Japan orders tunnel inspections after Sasago collapse
The Japanese government has ordered
emergency inspections of road tunnels across the country following a
deadly roof collapse west of Tokyo.
Nine people were confirmed dead after
concrete panels collapsed and started a fire in the Sasago tunnel, 80
kilometres (50 miles) from the capital on Sunday. An inquiry into the
Sasago collapse has also been launched. Officials from the highway
operator suggested that metal rods securing the concrete panels may have
Japanese media report that the ministry of land, infrastructure,
transport and tourism has ordered highway operators overseeing tunnels
similar to Sasago to carry out emergency inspections.
The BBC's Rupert Wingfield Hayes in Tokyo says intrusive inspections
of at least 20 tunnels of a similar age and design will now be carried
Smoke billows from the Sasago tunnel He says the focus of the
investigation into the Sasago incident will consider why an inspection
just two months ago did not spot anything wrong.
Japanese media say that for more than 30 years the company that owns
the tunnel had relied on rudimentary visual inspections, with no
reinforcement or repairs since construction.
Motohiro Takamisawa, from Central Nippon Expressway (Nexco), which
operates Sasago, said metal rod failure could have been to blame.
"At this moment we're presuming that the top anchor bolts have come
loose," he said. Chief Cabinet Secretary Osamu Fujimura told a news
conference on Monday: "The prime minister ordered the transport ministry
to put the utmost efforts to rescue victims, to quickly investigate the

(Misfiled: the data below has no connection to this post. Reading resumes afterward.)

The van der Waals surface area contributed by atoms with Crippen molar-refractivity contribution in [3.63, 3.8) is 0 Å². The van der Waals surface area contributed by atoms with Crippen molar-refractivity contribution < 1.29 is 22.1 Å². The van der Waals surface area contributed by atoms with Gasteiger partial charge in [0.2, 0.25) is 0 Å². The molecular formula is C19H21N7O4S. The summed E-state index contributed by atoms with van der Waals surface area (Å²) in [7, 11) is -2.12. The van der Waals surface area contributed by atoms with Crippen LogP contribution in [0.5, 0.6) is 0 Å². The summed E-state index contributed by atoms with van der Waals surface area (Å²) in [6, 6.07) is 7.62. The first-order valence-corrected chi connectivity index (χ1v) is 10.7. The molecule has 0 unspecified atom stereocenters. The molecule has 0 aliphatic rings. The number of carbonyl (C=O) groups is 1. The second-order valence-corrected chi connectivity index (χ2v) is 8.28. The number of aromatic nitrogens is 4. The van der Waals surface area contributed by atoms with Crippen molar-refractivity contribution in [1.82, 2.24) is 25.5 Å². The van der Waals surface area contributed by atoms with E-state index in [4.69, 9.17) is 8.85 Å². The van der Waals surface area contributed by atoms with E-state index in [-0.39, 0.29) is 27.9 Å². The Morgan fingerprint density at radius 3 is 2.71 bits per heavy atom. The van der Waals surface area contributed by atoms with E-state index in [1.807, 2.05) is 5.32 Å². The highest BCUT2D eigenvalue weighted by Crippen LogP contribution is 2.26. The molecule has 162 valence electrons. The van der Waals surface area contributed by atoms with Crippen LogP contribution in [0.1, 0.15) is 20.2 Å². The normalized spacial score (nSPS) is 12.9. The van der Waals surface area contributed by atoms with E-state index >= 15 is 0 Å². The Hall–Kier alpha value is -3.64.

cause of the accident and to establish measures to prevent similar
accidents and to provide a counselling service to victims."
Rescue crews finally began bringing the bodies of the nine dead out of the tunnel on Monday morning.
were reported to have been so badly burned they would take days to
identify. Three charred and smashed vehicles could also be seen being
pulled from the tunnel's mouth, our correspondent says. Among the dead
was a truck driver who had on Sunday called his company from his mobile
phone saying he was trapped.
Five bodies were also recovered from a van. They were identified as
three men and two women, all in their 20s and from Tokyo, Kyodo news
agency reported. Another woman, 28, who had been in the vehicle
Three bodies were found in another car. A fire broke out after the
tunnel caved in at 08:00 local time on Sunday (23:00 GMT Saturday). A
number of survivors fled to safety on foot. Pictures from closed circuit
TV cameras showed a section of up to 100m (328ft) had caved in on the
Tokyo-bound lanes on the Chuo Expressway in Yamanashi prefecture.
The twin-bore Sasago tunnel is one of the longest in Japan at 4.3km (2.7 miles). (BBC)